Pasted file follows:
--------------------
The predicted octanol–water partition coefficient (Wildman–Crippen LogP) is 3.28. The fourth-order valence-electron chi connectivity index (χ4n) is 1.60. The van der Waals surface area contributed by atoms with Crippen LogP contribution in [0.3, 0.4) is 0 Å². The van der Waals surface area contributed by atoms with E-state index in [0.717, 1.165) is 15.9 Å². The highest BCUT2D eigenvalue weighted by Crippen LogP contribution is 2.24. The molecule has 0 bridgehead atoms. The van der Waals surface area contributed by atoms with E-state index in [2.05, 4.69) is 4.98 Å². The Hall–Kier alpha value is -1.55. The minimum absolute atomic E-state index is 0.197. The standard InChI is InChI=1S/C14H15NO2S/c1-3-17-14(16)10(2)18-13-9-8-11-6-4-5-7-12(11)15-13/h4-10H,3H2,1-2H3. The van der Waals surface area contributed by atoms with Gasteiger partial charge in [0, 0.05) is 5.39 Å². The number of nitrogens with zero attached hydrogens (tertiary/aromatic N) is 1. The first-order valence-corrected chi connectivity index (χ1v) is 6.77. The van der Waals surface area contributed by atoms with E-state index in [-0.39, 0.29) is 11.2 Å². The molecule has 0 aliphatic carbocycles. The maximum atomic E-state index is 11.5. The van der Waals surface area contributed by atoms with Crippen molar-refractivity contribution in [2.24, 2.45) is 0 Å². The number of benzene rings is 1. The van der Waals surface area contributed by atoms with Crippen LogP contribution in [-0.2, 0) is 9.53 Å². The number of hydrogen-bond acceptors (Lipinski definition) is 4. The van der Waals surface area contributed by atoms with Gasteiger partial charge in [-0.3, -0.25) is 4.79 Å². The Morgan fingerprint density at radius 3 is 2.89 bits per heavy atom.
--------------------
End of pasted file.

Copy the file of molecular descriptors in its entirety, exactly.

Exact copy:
The predicted octanol–water partition coefficient (Wildman–Crippen LogP) is 3.28. The fourth-order valence-electron chi connectivity index (χ4n) is 1.60. The van der Waals surface area contributed by atoms with Crippen LogP contribution in [0.3, 0.4) is 0 Å². The van der Waals surface area contributed by atoms with E-state index in [0.717, 1.165) is 15.9 Å². The highest BCUT2D eigenvalue weighted by Crippen LogP contribution is 2.24. The molecule has 0 bridgehead atoms. The van der Waals surface area contributed by atoms with E-state index in [2.05, 4.69) is 4.98 Å². The Hall–Kier alpha value is -1.55. The minimum absolute atomic E-state index is 0.197. The standard InChI is InChI=1S/C14H15NO2S/c1-3-17-14(16)10(2)18-13-9-8-11-6-4-5-7-12(11)15-13/h4-10H,3H2,1-2H3. The van der Waals surface area contributed by atoms with Gasteiger partial charge in [0, 0.05) is 5.39 Å². The number of nitrogens with zero attached hydrogens (tertiary/aromatic N) is 1. The first-order valence-corrected chi connectivity index (χ1v) is 6.77. The van der Waals surface area contributed by atoms with E-state index in [-0.39, 0.29) is 11.2 Å². The molecule has 0 aliphatic carbocycles. The maximum atomic E-state index is 11.5. The van der Waals surface area contributed by atoms with Crippen molar-refractivity contribution in [2.24, 2.45) is 0 Å². The number of benzene rings is 1. The van der Waals surface area contributed by atoms with Crippen LogP contribution in [-0.2, 0) is 9.53 Å². The number of hydrogen-bond acceptors (Lipinski definition) is 4. The van der Waals surface area contributed by atoms with Gasteiger partial charge in [-0.3, -0.25) is 4.79 Å². The Morgan fingerprint density at radius 3 is 2.89 bits per heavy atom.